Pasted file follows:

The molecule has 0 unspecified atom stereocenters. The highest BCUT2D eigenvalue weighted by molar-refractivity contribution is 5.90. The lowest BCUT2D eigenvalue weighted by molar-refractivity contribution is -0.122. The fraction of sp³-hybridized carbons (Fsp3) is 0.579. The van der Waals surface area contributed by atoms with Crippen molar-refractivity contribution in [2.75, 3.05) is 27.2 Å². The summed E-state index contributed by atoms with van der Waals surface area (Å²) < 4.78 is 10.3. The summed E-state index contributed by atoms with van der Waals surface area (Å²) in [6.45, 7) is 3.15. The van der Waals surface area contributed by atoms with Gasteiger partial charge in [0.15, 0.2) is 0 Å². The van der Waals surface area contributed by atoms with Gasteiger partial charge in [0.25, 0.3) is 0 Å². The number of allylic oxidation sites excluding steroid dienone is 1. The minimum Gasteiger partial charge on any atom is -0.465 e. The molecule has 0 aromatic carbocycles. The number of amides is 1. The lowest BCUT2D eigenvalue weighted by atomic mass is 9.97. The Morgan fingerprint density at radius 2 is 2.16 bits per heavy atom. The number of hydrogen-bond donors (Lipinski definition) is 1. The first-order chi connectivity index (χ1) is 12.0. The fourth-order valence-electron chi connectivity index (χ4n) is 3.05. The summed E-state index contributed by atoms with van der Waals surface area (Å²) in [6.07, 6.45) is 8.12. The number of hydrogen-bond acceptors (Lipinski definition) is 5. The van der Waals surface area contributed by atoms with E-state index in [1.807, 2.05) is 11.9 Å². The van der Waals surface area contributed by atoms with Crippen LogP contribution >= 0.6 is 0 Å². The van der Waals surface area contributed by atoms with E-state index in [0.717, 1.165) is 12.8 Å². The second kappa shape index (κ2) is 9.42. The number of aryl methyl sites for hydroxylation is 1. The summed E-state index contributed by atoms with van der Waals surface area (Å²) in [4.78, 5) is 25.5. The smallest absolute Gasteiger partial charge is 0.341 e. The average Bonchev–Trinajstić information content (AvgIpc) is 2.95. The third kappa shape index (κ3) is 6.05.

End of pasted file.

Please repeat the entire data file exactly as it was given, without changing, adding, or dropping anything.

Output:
The molecule has 0 unspecified atom stereocenters. The highest BCUT2D eigenvalue weighted by molar-refractivity contribution is 5.90. The lowest BCUT2D eigenvalue weighted by molar-refractivity contribution is -0.122. The fraction of sp³-hybridized carbons (Fsp3) is 0.579. The van der Waals surface area contributed by atoms with Crippen molar-refractivity contribution in [2.75, 3.05) is 27.2 Å². The summed E-state index contributed by atoms with van der Waals surface area (Å²) < 4.78 is 10.3. The summed E-state index contributed by atoms with van der Waals surface area (Å²) in [6.45, 7) is 3.15. The van der Waals surface area contributed by atoms with Gasteiger partial charge in [0.15, 0.2) is 0 Å². The van der Waals surface area contributed by atoms with Gasteiger partial charge in [0.25, 0.3) is 0 Å². The number of allylic oxidation sites excluding steroid dienone is 1. The minimum Gasteiger partial charge on any atom is -0.465 e. The molecule has 0 aromatic carbocycles. The number of amides is 1. The lowest BCUT2D eigenvalue weighted by atomic mass is 9.97. The Morgan fingerprint density at radius 2 is 2.16 bits per heavy atom. The number of hydrogen-bond donors (Lipinski definition) is 1. The first-order chi connectivity index (χ1) is 12.0. The fourth-order valence-electron chi connectivity index (χ4n) is 3.05. The summed E-state index contributed by atoms with van der Waals surface area (Å²) in [6.07, 6.45) is 8.12. The number of hydrogen-bond acceptors (Lipinski definition) is 5. The van der Waals surface area contributed by atoms with E-state index in [1.807, 2.05) is 11.9 Å². The van der Waals surface area contributed by atoms with Crippen LogP contribution >= 0.6 is 0 Å². The van der Waals surface area contributed by atoms with E-state index in [0.717, 1.165) is 12.8 Å². The second kappa shape index (κ2) is 9.42. The number of aryl methyl sites for hydroxylation is 1. The summed E-state index contributed by atoms with van der Waals surface area (Å²) in [4.78, 5) is 25.5. The smallest absolute Gasteiger partial charge is 0.341 e. The average Bonchev–Trinajstić information content (AvgIpc) is 2.95. The third kappa shape index (κ3) is 6.05.